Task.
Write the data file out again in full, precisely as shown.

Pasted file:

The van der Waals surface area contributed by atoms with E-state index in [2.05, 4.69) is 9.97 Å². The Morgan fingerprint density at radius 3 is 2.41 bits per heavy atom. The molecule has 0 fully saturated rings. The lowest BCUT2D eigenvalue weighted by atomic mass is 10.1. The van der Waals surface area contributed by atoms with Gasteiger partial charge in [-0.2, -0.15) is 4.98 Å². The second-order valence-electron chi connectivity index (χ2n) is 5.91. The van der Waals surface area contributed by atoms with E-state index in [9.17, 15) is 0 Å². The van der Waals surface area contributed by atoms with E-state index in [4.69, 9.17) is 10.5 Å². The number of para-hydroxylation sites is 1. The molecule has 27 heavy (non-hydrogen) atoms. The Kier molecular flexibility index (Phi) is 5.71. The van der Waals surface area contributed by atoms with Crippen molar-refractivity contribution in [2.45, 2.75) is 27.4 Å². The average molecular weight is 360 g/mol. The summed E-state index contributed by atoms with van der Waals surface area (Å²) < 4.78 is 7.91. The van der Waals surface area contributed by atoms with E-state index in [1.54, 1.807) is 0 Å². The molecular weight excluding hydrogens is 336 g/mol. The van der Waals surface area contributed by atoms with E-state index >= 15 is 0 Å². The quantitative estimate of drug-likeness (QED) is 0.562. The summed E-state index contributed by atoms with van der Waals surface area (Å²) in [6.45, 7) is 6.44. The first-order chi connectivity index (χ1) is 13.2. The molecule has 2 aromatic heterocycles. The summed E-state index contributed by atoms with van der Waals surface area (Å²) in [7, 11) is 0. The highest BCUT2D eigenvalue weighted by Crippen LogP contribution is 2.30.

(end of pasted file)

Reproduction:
The van der Waals surface area contributed by atoms with E-state index in [2.05, 4.69) is 9.97 Å². The Morgan fingerprint density at radius 3 is 2.41 bits per heavy atom. The molecule has 0 fully saturated rings. The lowest BCUT2D eigenvalue weighted by atomic mass is 10.1. The van der Waals surface area contributed by atoms with Gasteiger partial charge in [-0.2, -0.15) is 4.98 Å². The second-order valence-electron chi connectivity index (χ2n) is 5.91. The van der Waals surface area contributed by atoms with E-state index in [9.17, 15) is 0 Å². The van der Waals surface area contributed by atoms with E-state index in [4.69, 9.17) is 10.5 Å². The number of para-hydroxylation sites is 1. The molecule has 27 heavy (non-hydrogen) atoms. The Kier molecular flexibility index (Phi) is 5.71. The van der Waals surface area contributed by atoms with Crippen molar-refractivity contribution in [2.45, 2.75) is 27.4 Å². The average molecular weight is 360 g/mol. The summed E-state index contributed by atoms with van der Waals surface area (Å²) < 4.78 is 7.91. The van der Waals surface area contributed by atoms with E-state index in [1.54, 1.807) is 0 Å². The molecular weight excluding hydrogens is 336 g/mol. The van der Waals surface area contributed by atoms with E-state index >= 15 is 0 Å². The quantitative estimate of drug-likeness (QED) is 0.562. The summed E-state index contributed by atoms with van der Waals surface area (Å²) in [6.45, 7) is 6.44. The first-order chi connectivity index (χ1) is 13.2. The molecule has 2 aromatic heterocycles. The summed E-state index contributed by atoms with van der Waals surface area (Å²) in [7, 11) is 0. The highest BCUT2D eigenvalue weighted by Crippen LogP contribution is 2.30.